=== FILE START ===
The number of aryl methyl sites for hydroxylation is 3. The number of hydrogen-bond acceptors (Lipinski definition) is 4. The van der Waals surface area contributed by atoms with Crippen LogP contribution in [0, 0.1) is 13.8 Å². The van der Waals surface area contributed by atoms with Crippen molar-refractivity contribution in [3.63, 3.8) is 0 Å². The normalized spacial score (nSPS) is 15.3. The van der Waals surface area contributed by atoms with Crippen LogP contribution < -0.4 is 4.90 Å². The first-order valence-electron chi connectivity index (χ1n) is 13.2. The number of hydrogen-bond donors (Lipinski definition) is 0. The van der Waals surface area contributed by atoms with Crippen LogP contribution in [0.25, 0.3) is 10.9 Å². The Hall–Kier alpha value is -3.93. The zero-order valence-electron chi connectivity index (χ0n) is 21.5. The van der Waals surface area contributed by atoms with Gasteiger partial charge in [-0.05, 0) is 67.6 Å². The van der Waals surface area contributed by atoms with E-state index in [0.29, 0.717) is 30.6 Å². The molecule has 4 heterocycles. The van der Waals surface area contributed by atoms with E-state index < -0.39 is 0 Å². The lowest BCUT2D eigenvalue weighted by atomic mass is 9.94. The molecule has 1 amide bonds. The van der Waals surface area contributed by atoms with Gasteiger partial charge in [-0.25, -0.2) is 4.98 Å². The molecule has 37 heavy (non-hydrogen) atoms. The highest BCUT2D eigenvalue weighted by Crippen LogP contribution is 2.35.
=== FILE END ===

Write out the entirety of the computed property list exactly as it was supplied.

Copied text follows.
The number of aryl methyl sites for hydroxylation is 3. The number of hydrogen-bond acceptors (Lipinski definition) is 4. The van der Waals surface area contributed by atoms with Crippen LogP contribution in [0, 0.1) is 13.8 Å². The van der Waals surface area contributed by atoms with Crippen molar-refractivity contribution in [3.63, 3.8) is 0 Å². The normalized spacial score (nSPS) is 15.3. The van der Waals surface area contributed by atoms with Crippen LogP contribution < -0.4 is 4.90 Å². The first-order valence-electron chi connectivity index (χ1n) is 13.2. The number of hydrogen-bond donors (Lipinski definition) is 0. The van der Waals surface area contributed by atoms with Crippen LogP contribution in [0.25, 0.3) is 10.9 Å². The Hall–Kier alpha value is -3.93. The zero-order valence-electron chi connectivity index (χ0n) is 21.5. The van der Waals surface area contributed by atoms with Gasteiger partial charge in [-0.05, 0) is 67.6 Å². The van der Waals surface area contributed by atoms with E-state index in [0.29, 0.717) is 30.6 Å². The molecule has 4 heterocycles. The van der Waals surface area contributed by atoms with E-state index < -0.39 is 0 Å². The lowest BCUT2D eigenvalue weighted by atomic mass is 9.94. The molecule has 1 amide bonds. The van der Waals surface area contributed by atoms with Gasteiger partial charge in [-0.25, -0.2) is 4.98 Å². The molecule has 37 heavy (non-hydrogen) atoms. The highest BCUT2D eigenvalue weighted by Crippen LogP contribution is 2.35.